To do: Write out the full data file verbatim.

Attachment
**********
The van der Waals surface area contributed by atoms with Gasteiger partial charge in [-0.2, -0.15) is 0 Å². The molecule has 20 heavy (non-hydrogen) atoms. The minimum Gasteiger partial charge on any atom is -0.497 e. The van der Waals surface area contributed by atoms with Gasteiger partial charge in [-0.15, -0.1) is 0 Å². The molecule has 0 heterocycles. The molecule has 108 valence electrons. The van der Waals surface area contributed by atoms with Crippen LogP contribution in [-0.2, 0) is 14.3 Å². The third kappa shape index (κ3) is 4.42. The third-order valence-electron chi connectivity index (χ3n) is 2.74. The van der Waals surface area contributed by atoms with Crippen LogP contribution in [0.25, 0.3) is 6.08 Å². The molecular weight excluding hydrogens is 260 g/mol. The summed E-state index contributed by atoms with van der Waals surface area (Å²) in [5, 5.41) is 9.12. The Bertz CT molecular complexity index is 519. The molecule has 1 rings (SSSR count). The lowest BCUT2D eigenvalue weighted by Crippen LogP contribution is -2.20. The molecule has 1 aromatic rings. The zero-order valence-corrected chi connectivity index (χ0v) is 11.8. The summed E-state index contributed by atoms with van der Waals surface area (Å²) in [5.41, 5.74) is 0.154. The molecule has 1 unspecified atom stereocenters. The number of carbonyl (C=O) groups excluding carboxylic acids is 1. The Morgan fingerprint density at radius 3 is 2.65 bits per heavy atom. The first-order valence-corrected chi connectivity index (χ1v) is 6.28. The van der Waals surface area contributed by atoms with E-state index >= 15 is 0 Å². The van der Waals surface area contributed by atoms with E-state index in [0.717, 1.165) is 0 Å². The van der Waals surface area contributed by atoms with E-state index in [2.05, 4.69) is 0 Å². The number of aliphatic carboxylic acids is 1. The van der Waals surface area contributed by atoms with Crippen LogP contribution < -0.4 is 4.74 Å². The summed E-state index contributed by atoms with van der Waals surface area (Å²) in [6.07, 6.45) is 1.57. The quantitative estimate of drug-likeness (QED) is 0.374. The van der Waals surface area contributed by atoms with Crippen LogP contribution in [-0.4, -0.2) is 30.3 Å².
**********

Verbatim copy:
The van der Waals surface area contributed by atoms with Gasteiger partial charge in [-0.2, -0.15) is 0 Å². The molecule has 20 heavy (non-hydrogen) atoms. The minimum Gasteiger partial charge on any atom is -0.497 e. The van der Waals surface area contributed by atoms with Gasteiger partial charge in [-0.15, -0.1) is 0 Å². The molecule has 0 heterocycles. The molecule has 108 valence electrons. The van der Waals surface area contributed by atoms with Crippen LogP contribution in [-0.2, 0) is 14.3 Å². The third kappa shape index (κ3) is 4.42. The third-order valence-electron chi connectivity index (χ3n) is 2.74. The van der Waals surface area contributed by atoms with Crippen LogP contribution in [0.25, 0.3) is 6.08 Å². The molecular weight excluding hydrogens is 260 g/mol. The summed E-state index contributed by atoms with van der Waals surface area (Å²) in [5, 5.41) is 9.12. The Bertz CT molecular complexity index is 519. The molecule has 1 rings (SSSR count). The lowest BCUT2D eigenvalue weighted by Crippen LogP contribution is -2.20. The molecule has 1 aromatic rings. The zero-order valence-corrected chi connectivity index (χ0v) is 11.8. The summed E-state index contributed by atoms with van der Waals surface area (Å²) in [5.41, 5.74) is 0.154. The molecule has 1 unspecified atom stereocenters. The number of carbonyl (C=O) groups excluding carboxylic acids is 1. The Morgan fingerprint density at radius 3 is 2.65 bits per heavy atom. The first-order valence-corrected chi connectivity index (χ1v) is 6.28. The van der Waals surface area contributed by atoms with E-state index >= 15 is 0 Å². The van der Waals surface area contributed by atoms with E-state index in [0.717, 1.165) is 0 Å². The van der Waals surface area contributed by atoms with E-state index in [2.05, 4.69) is 0 Å². The number of aliphatic carboxylic acids is 1. The van der Waals surface area contributed by atoms with Crippen LogP contribution < -0.4 is 4.74 Å². The summed E-state index contributed by atoms with van der Waals surface area (Å²) in [6.07, 6.45) is 1.57. The quantitative estimate of drug-likeness (QED) is 0.374. The van der Waals surface area contributed by atoms with Crippen LogP contribution in [-0.4, -0.2) is 30.3 Å².